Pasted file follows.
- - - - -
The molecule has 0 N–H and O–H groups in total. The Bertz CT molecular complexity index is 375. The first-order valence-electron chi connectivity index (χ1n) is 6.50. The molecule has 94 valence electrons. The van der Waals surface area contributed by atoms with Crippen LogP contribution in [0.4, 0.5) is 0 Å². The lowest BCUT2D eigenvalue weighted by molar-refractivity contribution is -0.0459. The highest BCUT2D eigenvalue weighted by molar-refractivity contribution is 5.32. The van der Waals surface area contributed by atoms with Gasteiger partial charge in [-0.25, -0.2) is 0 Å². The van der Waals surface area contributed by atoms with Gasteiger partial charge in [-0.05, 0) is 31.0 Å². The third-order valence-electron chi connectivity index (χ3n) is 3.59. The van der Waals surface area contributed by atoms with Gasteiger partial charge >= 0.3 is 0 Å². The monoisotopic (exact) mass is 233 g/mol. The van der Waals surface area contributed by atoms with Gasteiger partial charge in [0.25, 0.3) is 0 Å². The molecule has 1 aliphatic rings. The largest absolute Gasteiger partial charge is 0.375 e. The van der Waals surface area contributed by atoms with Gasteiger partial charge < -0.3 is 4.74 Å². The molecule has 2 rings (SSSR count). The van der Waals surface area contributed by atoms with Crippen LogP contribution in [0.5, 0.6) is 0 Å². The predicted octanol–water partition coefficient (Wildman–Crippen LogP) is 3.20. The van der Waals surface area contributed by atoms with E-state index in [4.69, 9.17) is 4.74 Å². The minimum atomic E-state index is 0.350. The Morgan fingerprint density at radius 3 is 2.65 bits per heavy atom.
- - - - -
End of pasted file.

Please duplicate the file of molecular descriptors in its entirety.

The molecule has 0 N–H and O–H groups in total. The Bertz CT molecular complexity index is 375. The first-order valence-electron chi connectivity index (χ1n) is 6.50. The molecule has 94 valence electrons. The van der Waals surface area contributed by atoms with Crippen LogP contribution in [0.4, 0.5) is 0 Å². The lowest BCUT2D eigenvalue weighted by molar-refractivity contribution is -0.0459. The highest BCUT2D eigenvalue weighted by molar-refractivity contribution is 5.32. The van der Waals surface area contributed by atoms with Gasteiger partial charge in [-0.25, -0.2) is 0 Å². The van der Waals surface area contributed by atoms with Gasteiger partial charge in [-0.05, 0) is 31.0 Å². The third-order valence-electron chi connectivity index (χ3n) is 3.59. The van der Waals surface area contributed by atoms with Gasteiger partial charge >= 0.3 is 0 Å². The monoisotopic (exact) mass is 233 g/mol. The van der Waals surface area contributed by atoms with Gasteiger partial charge in [0.25, 0.3) is 0 Å². The molecule has 1 aliphatic rings. The largest absolute Gasteiger partial charge is 0.375 e. The van der Waals surface area contributed by atoms with Gasteiger partial charge < -0.3 is 4.74 Å². The molecule has 2 rings (SSSR count). The van der Waals surface area contributed by atoms with Crippen LogP contribution in [0.5, 0.6) is 0 Å². The predicted octanol–water partition coefficient (Wildman–Crippen LogP) is 3.20. The van der Waals surface area contributed by atoms with E-state index in [4.69, 9.17) is 4.74 Å². The minimum atomic E-state index is 0.350. The Morgan fingerprint density at radius 3 is 2.65 bits per heavy atom.